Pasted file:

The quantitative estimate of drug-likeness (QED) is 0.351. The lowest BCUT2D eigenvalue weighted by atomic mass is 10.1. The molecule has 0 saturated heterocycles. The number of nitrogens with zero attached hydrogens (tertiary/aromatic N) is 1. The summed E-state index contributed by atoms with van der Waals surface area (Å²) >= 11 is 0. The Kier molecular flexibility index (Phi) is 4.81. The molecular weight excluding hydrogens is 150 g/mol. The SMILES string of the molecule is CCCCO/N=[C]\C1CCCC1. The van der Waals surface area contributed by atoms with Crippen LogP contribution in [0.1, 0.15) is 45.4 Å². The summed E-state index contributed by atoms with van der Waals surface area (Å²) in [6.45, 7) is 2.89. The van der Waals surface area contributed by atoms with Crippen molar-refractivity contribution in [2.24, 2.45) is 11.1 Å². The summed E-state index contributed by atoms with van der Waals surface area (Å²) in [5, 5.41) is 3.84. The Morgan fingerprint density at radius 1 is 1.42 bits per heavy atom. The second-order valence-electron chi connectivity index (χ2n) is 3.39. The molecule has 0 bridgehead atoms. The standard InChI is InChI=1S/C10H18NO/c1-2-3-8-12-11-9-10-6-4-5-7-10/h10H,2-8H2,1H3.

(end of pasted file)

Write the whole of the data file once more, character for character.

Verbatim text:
The quantitative estimate of drug-likeness (QED) is 0.351. The lowest BCUT2D eigenvalue weighted by atomic mass is 10.1. The molecule has 0 saturated heterocycles. The number of nitrogens with zero attached hydrogens (tertiary/aromatic N) is 1. The summed E-state index contributed by atoms with van der Waals surface area (Å²) >= 11 is 0. The Kier molecular flexibility index (Phi) is 4.81. The molecular weight excluding hydrogens is 150 g/mol. The SMILES string of the molecule is CCCCO/N=[C]\C1CCCC1. The van der Waals surface area contributed by atoms with Crippen LogP contribution in [0.1, 0.15) is 45.4 Å². The summed E-state index contributed by atoms with van der Waals surface area (Å²) in [6.45, 7) is 2.89. The van der Waals surface area contributed by atoms with Crippen molar-refractivity contribution in [2.24, 2.45) is 11.1 Å². The summed E-state index contributed by atoms with van der Waals surface area (Å²) in [5, 5.41) is 3.84. The Morgan fingerprint density at radius 1 is 1.42 bits per heavy atom. The second-order valence-electron chi connectivity index (χ2n) is 3.39. The molecule has 0 bridgehead atoms. The standard InChI is InChI=1S/C10H18NO/c1-2-3-8-12-11-9-10-6-4-5-7-10/h10H,2-8H2,1H3.